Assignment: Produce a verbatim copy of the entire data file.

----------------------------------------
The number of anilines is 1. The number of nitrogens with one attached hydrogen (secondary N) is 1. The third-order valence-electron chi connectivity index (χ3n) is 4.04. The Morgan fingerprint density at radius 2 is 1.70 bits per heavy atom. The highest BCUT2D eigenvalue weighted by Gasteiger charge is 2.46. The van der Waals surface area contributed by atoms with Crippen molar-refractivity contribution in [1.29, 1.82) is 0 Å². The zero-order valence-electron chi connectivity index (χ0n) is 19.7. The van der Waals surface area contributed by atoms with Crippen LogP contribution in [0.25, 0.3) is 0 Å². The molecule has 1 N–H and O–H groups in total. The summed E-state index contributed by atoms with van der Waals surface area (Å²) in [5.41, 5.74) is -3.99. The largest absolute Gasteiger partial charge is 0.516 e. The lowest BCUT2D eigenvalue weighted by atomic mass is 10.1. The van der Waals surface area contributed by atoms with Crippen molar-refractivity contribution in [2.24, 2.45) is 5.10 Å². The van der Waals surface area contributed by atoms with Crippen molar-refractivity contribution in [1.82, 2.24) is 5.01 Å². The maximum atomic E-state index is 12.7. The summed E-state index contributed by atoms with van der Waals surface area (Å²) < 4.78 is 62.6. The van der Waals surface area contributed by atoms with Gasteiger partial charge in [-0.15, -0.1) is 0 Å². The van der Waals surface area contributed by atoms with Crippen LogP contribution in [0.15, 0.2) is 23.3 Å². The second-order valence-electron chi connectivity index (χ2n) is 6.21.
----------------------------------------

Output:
The number of anilines is 1. The number of nitrogens with one attached hydrogen (secondary N) is 1. The third-order valence-electron chi connectivity index (χ3n) is 4.04. The Morgan fingerprint density at radius 2 is 1.70 bits per heavy atom. The highest BCUT2D eigenvalue weighted by Gasteiger charge is 2.46. The van der Waals surface area contributed by atoms with Crippen molar-refractivity contribution in [1.29, 1.82) is 0 Å². The zero-order valence-electron chi connectivity index (χ0n) is 19.7. The van der Waals surface area contributed by atoms with Crippen LogP contribution in [0.25, 0.3) is 0 Å². The molecule has 1 N–H and O–H groups in total. The summed E-state index contributed by atoms with van der Waals surface area (Å²) in [5.41, 5.74) is -3.99. The largest absolute Gasteiger partial charge is 0.516 e. The lowest BCUT2D eigenvalue weighted by atomic mass is 10.1. The van der Waals surface area contributed by atoms with Crippen molar-refractivity contribution in [2.24, 2.45) is 5.10 Å². The van der Waals surface area contributed by atoms with Crippen molar-refractivity contribution in [1.82, 2.24) is 5.01 Å². The maximum atomic E-state index is 12.7. The summed E-state index contributed by atoms with van der Waals surface area (Å²) < 4.78 is 62.6. The van der Waals surface area contributed by atoms with Gasteiger partial charge in [-0.15, -0.1) is 0 Å². The van der Waals surface area contributed by atoms with Crippen LogP contribution in [0.15, 0.2) is 23.3 Å². The second-order valence-electron chi connectivity index (χ2n) is 6.21.